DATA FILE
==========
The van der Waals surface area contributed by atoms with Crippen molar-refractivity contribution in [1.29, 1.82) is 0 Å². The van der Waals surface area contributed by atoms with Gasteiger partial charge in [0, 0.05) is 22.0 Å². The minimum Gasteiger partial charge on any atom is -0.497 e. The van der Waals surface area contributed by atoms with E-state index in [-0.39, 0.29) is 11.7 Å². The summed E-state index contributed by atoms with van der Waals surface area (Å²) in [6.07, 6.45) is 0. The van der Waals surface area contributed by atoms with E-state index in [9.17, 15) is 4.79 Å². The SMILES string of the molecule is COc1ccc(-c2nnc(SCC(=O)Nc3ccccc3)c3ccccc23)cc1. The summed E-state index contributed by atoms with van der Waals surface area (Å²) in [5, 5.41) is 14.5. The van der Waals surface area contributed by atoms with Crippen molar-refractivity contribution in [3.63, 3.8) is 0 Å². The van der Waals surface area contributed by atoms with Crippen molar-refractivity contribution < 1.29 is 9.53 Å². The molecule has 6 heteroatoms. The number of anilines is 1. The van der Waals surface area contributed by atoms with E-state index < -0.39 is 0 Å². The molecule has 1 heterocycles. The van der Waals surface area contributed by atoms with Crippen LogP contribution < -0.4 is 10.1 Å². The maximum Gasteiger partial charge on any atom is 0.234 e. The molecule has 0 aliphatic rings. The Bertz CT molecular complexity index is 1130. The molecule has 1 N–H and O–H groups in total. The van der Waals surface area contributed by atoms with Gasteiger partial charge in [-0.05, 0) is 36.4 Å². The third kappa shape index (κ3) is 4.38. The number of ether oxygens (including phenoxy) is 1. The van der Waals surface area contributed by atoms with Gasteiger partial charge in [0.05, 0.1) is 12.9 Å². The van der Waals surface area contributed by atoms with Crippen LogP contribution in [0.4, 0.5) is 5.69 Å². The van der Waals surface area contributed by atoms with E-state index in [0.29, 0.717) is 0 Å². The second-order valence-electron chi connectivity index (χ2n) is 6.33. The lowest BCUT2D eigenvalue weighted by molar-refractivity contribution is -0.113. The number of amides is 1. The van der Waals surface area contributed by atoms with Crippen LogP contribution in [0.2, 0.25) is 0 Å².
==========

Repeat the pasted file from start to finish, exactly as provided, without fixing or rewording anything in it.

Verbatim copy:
The van der Waals surface area contributed by atoms with Crippen molar-refractivity contribution in [1.29, 1.82) is 0 Å². The van der Waals surface area contributed by atoms with Gasteiger partial charge in [0, 0.05) is 22.0 Å². The minimum Gasteiger partial charge on any atom is -0.497 e. The van der Waals surface area contributed by atoms with E-state index in [-0.39, 0.29) is 11.7 Å². The summed E-state index contributed by atoms with van der Waals surface area (Å²) in [6.07, 6.45) is 0. The van der Waals surface area contributed by atoms with E-state index in [9.17, 15) is 4.79 Å². The SMILES string of the molecule is COc1ccc(-c2nnc(SCC(=O)Nc3ccccc3)c3ccccc23)cc1. The summed E-state index contributed by atoms with van der Waals surface area (Å²) in [5, 5.41) is 14.5. The van der Waals surface area contributed by atoms with Crippen molar-refractivity contribution in [3.63, 3.8) is 0 Å². The van der Waals surface area contributed by atoms with Crippen molar-refractivity contribution < 1.29 is 9.53 Å². The molecule has 6 heteroatoms. The number of anilines is 1. The van der Waals surface area contributed by atoms with E-state index < -0.39 is 0 Å². The molecule has 1 heterocycles. The van der Waals surface area contributed by atoms with Crippen LogP contribution < -0.4 is 10.1 Å². The maximum Gasteiger partial charge on any atom is 0.234 e. The molecule has 0 aliphatic rings. The Bertz CT molecular complexity index is 1130. The molecule has 1 N–H and O–H groups in total. The van der Waals surface area contributed by atoms with Gasteiger partial charge in [-0.05, 0) is 36.4 Å². The third kappa shape index (κ3) is 4.38. The number of ether oxygens (including phenoxy) is 1. The van der Waals surface area contributed by atoms with Gasteiger partial charge in [0.05, 0.1) is 12.9 Å². The van der Waals surface area contributed by atoms with Crippen LogP contribution in [0.4, 0.5) is 5.69 Å². The van der Waals surface area contributed by atoms with E-state index in [0.29, 0.717) is 0 Å². The second-order valence-electron chi connectivity index (χ2n) is 6.33. The lowest BCUT2D eigenvalue weighted by molar-refractivity contribution is -0.113. The number of amides is 1. The van der Waals surface area contributed by atoms with Crippen LogP contribution in [0.2, 0.25) is 0 Å².